Alternative: Object.prototype.hasOwnProperty.apply(obj, key);

Reason: Although many will tell you to do this to avoid problems with a person overwrites hasOwnProperty on a local object, that's a bad reason. If anyone were to override the hasOwnProperty() method on an object it's probably for a damn good reason. Bypassing this option would be like preventing a function from being overriden in a subclass. And while strict proponents think this is ideal, the entire premise of dynamic overrides is that you can temporally adjust what is considered a local property of an object simply by overriding the hasOwnProperty method and selectively including or excluding specific keys.

The real reason to do this is because not all objects inherit from the Object.prototype chain in JS.  IE is notorious for this
design when it comes to DOM and COM objects.  But applying the Object.prototype method to the host object will still work as
expected.  

Just Bad:

(function(undefined) {
    //locally overwriting undefined to be undefined.
})();

Reason: In the event that a programmer wants to temporally alter the value of undefined, they can do so because JavaScript is dynamic. Precluding this option makes your code less dynamic. You should probably be using another language if that's what you want. In the event that someone alters the value of undefined and your code breaks, this is obviously the fault of the coder, not you. So don't limit the coding options for those who would use the dynamic nature of the language for good use because someone might hang themselves.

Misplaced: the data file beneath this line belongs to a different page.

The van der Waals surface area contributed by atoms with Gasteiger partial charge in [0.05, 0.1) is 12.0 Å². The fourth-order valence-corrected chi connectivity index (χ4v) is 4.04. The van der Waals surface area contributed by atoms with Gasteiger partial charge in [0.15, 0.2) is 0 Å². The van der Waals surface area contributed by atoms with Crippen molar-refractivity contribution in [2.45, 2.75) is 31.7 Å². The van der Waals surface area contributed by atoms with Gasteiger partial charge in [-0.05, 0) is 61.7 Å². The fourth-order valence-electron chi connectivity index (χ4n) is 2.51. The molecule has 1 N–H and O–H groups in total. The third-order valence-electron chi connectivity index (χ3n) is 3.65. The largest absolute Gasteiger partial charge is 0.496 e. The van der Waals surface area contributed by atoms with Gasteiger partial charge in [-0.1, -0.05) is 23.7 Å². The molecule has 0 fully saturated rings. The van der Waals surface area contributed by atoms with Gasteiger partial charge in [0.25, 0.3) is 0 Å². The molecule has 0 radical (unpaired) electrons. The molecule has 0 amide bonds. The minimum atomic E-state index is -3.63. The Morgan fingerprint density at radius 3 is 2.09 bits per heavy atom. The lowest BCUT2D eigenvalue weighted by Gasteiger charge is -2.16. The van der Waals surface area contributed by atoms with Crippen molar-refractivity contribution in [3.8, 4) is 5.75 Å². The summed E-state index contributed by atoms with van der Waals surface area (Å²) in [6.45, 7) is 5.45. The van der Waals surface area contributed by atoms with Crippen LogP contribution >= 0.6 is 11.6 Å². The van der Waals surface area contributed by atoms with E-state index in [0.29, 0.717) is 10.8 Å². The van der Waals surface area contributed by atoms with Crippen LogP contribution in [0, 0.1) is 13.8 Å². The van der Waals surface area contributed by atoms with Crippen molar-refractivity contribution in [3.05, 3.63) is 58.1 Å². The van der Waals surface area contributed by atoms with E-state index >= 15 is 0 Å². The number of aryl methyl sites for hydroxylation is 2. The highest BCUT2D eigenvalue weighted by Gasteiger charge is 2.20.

Good: var i = parseInt("08", 10); //let's assume 08 was part of a date string //i == 8 Bad: var i = parseInt("08"); //i == 0 Reason: parseInt does not always assume a base 10 radix. In this example it will assume 08 is octal (base 8) which doesn't have an 8, so it results in 0;

Good: function() { var myVar = 'local'; } Bad: function() { myVar = 'local'; } Reason: Always use var to define a variable, in the second case a global myVar will be created instead of a local myVar.

Good: var x; if (FB && FB.api && FB.api.getCurrentUser) { x = FB.api.getCurrentUser(); } ----------or------------ try { var x = FB.api.getCurrentUser(); } catch(e) { } Bad: var x = FB.api.getCurrentUser(); Reason: Always check an object chain before accessing its children or calling a function. If FB isn't defined, accessing FB.api will throw an exception. And if FB.api is defined, but getCurrentUser is not, calling it as a function will also throw an exception. Alternatively you can, and in the case of Facebook probably should, EAFP (Easier to Ask Forgiveness than Permission) or just try catch the exception.

Great References:

http://kangax.github.com/nfe/
http://perfectionkills.com/
http://bonsaiden.github.com/JavaScript-Garden/

Interesting Reads:

https://github.com/BonsaiDen/JavaScript-Garden/issues/84
http://perfectionkills.com/category/ecma-262/

Troubleshooting:

Object Prototypes you should avoid overriding
    Object.prototype.sort = function() { }; //messes with mongodb in node.js
    Object.prototype.toString = function() { }; //messes with jQuery & other internals
    Object.prototype.set = function() { }; //messes with require('child_process');
    Object.prototype.size = function() { }; //breaks node.js url.parse method ??? weird.
    Array.prototype.reduce = function() { }; //map reduce much?
    Array.prototype.map = function(f) { };